A novel approach, let the pilot choose


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Of course the choice would be made by Flight Ops (or equivalent) rather than the pilot but.....

UK and Canada’s pilots to pick their own Trans-Atlantic routes

From Digital Journal – link to source story

BY KAREN GRAHAM   | FEBRUARY 12, 2021

Airlines are poised to reduce their emissions and reap huge fuel savings on trans-Atlantic flights in the coming weeks as air traffic controllers experiment with giving pilots free rein to chart their own paths.

A perfect storm of events and issues can sometimes lead to positive solutions. The main issue? – Airlines are a significant source of greenhouse gas emissions. The event? – The COVID-19 pandemic has significantly reduced the number of trans-Atlantic flights between North America and the United Kingdom.NAV Canada, which manages Canada’s airspace, and NATS, which does the same for the United Kingdom, are collaborating in a test that should reduce airlines’ emissions and possibly result in more fuel-efficient flights, according to CNN Business.

Pre-pandemic air traffic across the Atlantic between North America and Europe was usually congested, with about 1,700 flights daily. However, over the past year, the skies on this route look more like a “high-altitude ghost highway,” thanks to the coronavirus pandemic.

Picking new trans-Atlantic routes

Basically, according to The Hill, the U.K. and Canadian airspace regulators are giving airline pilots leeway to try new trans-Atlantic routes.

Because of the reduction in flights, the two regulators will temporarily ignore the prescribed travel routes pilots are mandated to take, allowing the airlines’ to choose their paths “based entirely on optimum route, speed, and trajectory.”

“The dramatic fall in traffic we’ve seen across the Atlantic has given us a window of opportunity to do things differently, and to introduce things more quickly than otherwise might have been possible,” NATS officials told reporters.

The test may help deliver cost savings to airlines while reducing harmful emissions. “Our hope is that analysis of these flights, together with other tabletop exercises, will give us the evidence base we need to decide on the value of more permanent changes,” said NATS.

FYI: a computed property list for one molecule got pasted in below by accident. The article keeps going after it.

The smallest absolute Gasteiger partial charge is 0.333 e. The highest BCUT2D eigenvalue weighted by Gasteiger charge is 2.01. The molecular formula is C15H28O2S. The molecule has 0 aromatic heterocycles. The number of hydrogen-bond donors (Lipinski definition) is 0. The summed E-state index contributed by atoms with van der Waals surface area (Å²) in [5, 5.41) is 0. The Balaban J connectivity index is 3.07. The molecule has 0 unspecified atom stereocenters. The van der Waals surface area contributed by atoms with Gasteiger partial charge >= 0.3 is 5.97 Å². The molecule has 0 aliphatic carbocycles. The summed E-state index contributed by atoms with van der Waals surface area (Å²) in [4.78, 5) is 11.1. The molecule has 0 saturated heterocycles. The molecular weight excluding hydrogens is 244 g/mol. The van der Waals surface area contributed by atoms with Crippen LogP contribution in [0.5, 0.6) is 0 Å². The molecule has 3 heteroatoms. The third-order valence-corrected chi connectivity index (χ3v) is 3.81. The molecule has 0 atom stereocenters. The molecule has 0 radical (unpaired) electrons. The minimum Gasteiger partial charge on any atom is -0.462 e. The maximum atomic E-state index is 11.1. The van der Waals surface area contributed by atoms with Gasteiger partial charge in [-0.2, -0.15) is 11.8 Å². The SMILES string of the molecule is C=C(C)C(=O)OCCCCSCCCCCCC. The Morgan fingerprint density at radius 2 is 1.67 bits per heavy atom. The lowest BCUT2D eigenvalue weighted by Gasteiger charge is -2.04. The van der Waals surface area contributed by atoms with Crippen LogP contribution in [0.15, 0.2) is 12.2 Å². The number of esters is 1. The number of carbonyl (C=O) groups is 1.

This test is the result of a study 

by researchers at the University of Reading in England. The researchers studied 35,000 transatlantic flights last winter and found that allowing planes to take better advantage of wind patterns could reduce fuel use by up to 16 percent when flying East.The study found that the use of air-distance-optimized routing results in a 1.7 percent annual reduction in CO2 for westbound flights and a 2.5 percent reduction for passengers flying east. That amounts to a total savings of 6.7 million kg of CO2 over a 91-day period.

Paul Williams, an atmospheric scientist at the University of Reading, says that “upgrading to more efficient aircraft or switching to biofuels or batteries could lower emissions significantly, but will be costly and may take decades to achieve.”

“Simple tweaks to flight paths are far cheaper and can offer benefits immediately. This is important because lower emissions from aviation are urgently needed to reduce the future impacts of climate change,” he added.

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1 hour ago, Kargokings said:

Of course the choice would be made by Flight Ops (or equivalent) rather than the pilot but.....

Airlines are poised to reduce their emissions and reap huge fuel savings on trans-Atlantic flights in the coming weeks as air traffic controllers experiment with giving pilots free rein to chart their own paths.

 

Exactly.  As you say, the pilots choose nothing.  The flight is planned by the dispatcher using the software.  I've done probably near a hundred trans-atlantic flights in the last year.  In every case I have flown the dispatcher planned route.  With the reduced traffic due to Covid there is more flexibility in the routes but I don't really see the issue since a 10 year old laptop could calculate the conflicts in multiple airlines filing routes.

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On 2/13/2021 at 10:28 PM, seeker said:

Exactly.  As you say, the pilots choose nothing.  The flight is planned by the dispatcher using the software.  I've done probably near a hundred trans-atlantic flights in the last year.  In every case I have flown the dispatcher planned route.  With the reduced traffic due to Covid there is more flexibility in the routes but I don't really see the issue since a 10 year old laptop could calculate the conflicts in multiple airlines filing routes.

Agreed. In days of yore, there were up to 8 NAT's each way. Today, there are two. Pick one or go random track. But let the dispatcher choose. We just push the throttles and pull on the stick.

 

 

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Yes, you can use "George" to do all that ...but  real professional pilots  like to maintain their currency 

so oft times will revert to what they were taught as the slowly became a "sky-God"......

 .........pull on stick = houses get smaller.....................push on stick  =  houses get larger

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